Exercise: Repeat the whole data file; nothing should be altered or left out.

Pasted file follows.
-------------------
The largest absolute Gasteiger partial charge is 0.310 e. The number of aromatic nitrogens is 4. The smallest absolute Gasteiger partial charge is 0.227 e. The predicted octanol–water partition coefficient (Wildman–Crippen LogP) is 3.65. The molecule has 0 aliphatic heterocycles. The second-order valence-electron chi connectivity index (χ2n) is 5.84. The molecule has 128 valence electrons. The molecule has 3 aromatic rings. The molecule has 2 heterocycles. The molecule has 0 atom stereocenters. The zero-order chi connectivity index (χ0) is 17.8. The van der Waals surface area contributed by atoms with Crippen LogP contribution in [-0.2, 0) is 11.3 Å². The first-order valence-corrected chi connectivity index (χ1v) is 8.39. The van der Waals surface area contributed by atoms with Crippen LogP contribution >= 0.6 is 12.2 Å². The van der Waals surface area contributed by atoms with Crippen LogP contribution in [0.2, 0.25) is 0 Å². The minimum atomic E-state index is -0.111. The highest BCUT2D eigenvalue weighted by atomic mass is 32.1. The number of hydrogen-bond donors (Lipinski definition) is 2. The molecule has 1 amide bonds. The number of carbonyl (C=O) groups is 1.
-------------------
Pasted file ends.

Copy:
The largest absolute Gasteiger partial charge is 0.310 e. The number of aromatic nitrogens is 4. The smallest absolute Gasteiger partial charge is 0.227 e. The predicted octanol–water partition coefficient (Wildman–Crippen LogP) is 3.65. The molecule has 0 aliphatic heterocycles. The second-order valence-electron chi connectivity index (χ2n) is 5.84. The molecule has 128 valence electrons. The molecule has 3 aromatic rings. The molecule has 2 heterocycles. The molecule has 0 atom stereocenters. The zero-order chi connectivity index (χ0) is 17.8. The van der Waals surface area contributed by atoms with Crippen LogP contribution in [-0.2, 0) is 11.3 Å². The first-order valence-corrected chi connectivity index (χ1v) is 8.39. The van der Waals surface area contributed by atoms with Crippen LogP contribution >= 0.6 is 12.2 Å². The van der Waals surface area contributed by atoms with Crippen LogP contribution in [0.2, 0.25) is 0 Å². The minimum atomic E-state index is -0.111. The highest BCUT2D eigenvalue weighted by atomic mass is 32.1. The number of hydrogen-bond donors (Lipinski definition) is 2. The molecule has 1 amide bonds. The number of carbonyl (C=O) groups is 1.